Technology and management

As many readers of this blog know, I am interested in history focused on understanding how the professional discipline of project management has evolved over the years. But digging into the history of project management inevitable involves the history of management and the evolution of technology.  And one immutable fact is that every new technology and every new idea creates winners and losers. The new ‘thing’ is implemented using project management processes and overall society benefits. The current collection of ‘history papers’ are freely available for downloading at: http://www.mosaicprojects.com.au/PM-History.html

One of the key papers is The Origins of modern PM, this paper takes a brief look (page 8 on) at the evolution of management theories .compared to the waves of innovation that drove the ‘industrial revolution’ and advancements in society through to the modern times.

Innovation2

Fighting advances in technology is pointless, as the Luddites discovered.  The origin of the name Luddite is uncertain, a popular theory is that the movement was named after Ned Ludd, a youth who allegedly smashed two stocking frames in 1779, and whose name had become emblematic of machine destroyers. What is certain is the Luddites were 19th-century English textile artisans who protested against newly developed labour-replacing machinery from 1811 to 1817. The stocking frames, spinning frames and power looms introduced during the Industrial Revolution threatened to replace the artisans with less-skilled, low-wage labourers, leaving them without work. What actually happened was the rise of the UK Midlands into an industrial powerhouse. There were winners, losers, and exploitation but overall the changes in society were to the general good.

What is not realised in the current debate around global warming and coal is that electricity produced in coal fires powers stations is a straightforward extension of steam power that came to dominance in the 1840s and is as inefficient as any other steam powered engines. What the electrical distribution system does is allow the energy derived from burning the coal to be transferred to remote locations ‘away from the fire’ for use as needed. It is convenient and electricity fuelled the next wave of innovation, but is also inefficient.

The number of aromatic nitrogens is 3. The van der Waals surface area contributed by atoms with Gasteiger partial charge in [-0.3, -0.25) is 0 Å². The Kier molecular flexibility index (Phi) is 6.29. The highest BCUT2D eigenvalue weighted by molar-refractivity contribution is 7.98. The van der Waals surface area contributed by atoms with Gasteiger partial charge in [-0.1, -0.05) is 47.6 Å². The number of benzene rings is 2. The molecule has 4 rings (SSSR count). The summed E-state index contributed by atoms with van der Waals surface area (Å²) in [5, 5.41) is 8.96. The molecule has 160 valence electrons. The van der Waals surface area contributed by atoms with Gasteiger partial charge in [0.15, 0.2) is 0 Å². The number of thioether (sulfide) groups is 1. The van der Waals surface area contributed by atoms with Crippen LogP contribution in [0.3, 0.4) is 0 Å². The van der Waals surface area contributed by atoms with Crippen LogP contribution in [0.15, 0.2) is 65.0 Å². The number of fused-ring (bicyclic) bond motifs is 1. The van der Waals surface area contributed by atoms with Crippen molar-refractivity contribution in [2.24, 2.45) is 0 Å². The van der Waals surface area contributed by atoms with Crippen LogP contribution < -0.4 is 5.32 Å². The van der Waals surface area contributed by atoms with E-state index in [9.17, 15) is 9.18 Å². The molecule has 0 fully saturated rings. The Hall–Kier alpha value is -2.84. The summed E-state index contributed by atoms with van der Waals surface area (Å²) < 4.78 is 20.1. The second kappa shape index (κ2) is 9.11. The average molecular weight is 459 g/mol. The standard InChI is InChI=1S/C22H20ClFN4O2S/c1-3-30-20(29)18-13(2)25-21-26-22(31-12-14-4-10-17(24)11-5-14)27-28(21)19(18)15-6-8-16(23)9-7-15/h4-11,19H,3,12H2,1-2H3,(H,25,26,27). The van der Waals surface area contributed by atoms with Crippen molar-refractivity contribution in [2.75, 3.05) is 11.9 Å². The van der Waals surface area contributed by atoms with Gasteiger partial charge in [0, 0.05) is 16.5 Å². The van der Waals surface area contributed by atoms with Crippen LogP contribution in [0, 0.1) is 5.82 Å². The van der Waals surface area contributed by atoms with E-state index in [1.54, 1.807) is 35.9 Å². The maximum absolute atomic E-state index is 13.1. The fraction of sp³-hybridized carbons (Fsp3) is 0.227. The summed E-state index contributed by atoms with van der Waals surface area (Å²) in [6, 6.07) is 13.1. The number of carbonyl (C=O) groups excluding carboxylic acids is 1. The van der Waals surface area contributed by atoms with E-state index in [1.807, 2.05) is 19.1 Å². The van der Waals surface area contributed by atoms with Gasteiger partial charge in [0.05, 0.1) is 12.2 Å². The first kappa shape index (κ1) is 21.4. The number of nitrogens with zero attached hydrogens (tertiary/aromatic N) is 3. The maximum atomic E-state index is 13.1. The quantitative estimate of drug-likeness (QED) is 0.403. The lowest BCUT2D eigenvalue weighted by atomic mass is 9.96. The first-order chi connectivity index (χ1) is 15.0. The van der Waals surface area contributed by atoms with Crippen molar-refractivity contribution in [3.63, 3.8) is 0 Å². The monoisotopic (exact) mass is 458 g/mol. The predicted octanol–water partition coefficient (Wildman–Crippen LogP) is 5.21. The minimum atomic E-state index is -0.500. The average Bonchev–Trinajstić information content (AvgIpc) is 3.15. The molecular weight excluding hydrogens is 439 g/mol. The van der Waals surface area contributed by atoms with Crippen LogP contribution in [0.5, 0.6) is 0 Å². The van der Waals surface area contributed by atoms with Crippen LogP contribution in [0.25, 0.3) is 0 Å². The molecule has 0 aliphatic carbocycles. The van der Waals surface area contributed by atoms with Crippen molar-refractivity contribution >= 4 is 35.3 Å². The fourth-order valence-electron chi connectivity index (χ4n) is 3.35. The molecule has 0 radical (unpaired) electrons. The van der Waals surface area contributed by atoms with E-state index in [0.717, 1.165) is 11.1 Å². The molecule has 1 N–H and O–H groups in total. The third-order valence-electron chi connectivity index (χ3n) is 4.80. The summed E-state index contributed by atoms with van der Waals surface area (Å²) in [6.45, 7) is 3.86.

The typical thermal efficiency for utility-scale electrical generators is around 33% for coal fired plants, 66% of the energy in the coal is wasted Then an additional 30% to 40% of the power is then lost in the transmission from the power station to the consumers (mostly in local distribution, the main grid only loses between 5% and 8% of the power).  The net result only about 25% of the thermal value of the coal is available in your home or business!

This gross inefficiency is only affordable because the industry does not have to pay to clean up its pollution; most of the waste is simply discharged to the atmosphere. The raw material is not particularly safe either; around 5000 people per year are killed mining coal.

Much of the innovation driving the sustainability curve focuses on a changed paradigm. Generating energy close to where its needed using renewable energy sources. Solar hot water units generate hot water on your roof – no transmission losses. Solar voltaic cells do the same for electricity – managed properly its cost effective, for 6 months of the year we hardly need any power from the grid, winter is a different story……

Other innovations include various wind, and other generation processes that create power close to where its needed as well as renewable base load capabilities; all that is needed is the critical mass to make the technology cost effective (ie, cheap) and leadership for government to manage the changes and help the industries and people on the ‘losing’ side of the equation and plot a path into an exciting future, particularly for skilled project professionals.  As the Luddites discovered, fighting to defend a losing technology is a guaranteed way to ensure you lose.

Unfortunately, I’m still wondering when the Luddites in Canberra are going to realise the burning of coal to create pressurised steam is an invention of the 18th century, which largely replaced water power as the energy source of choice. And, that after 300 years the world is moving forward but Tony Abbot and a range of other backward looking ‘conservatives’ want to keep dragging us back into the past.

Australia needs leaders in Canberra and our State capitals, not Luddites – fighting to preserve 18th century power source in the 21st century is guaranteed to fail eventually. And what is going to be lost focusing on the past is the opportunities to gain from the emerging technologies, a lose-lose outcome.

A well planned and executed change paradigm exploits the strengths of existing capabilities, encourages the development of new innovations and manages the transition to the future whilst minimising the losses. This transition is good for project management but cannot happen without effective leadership.

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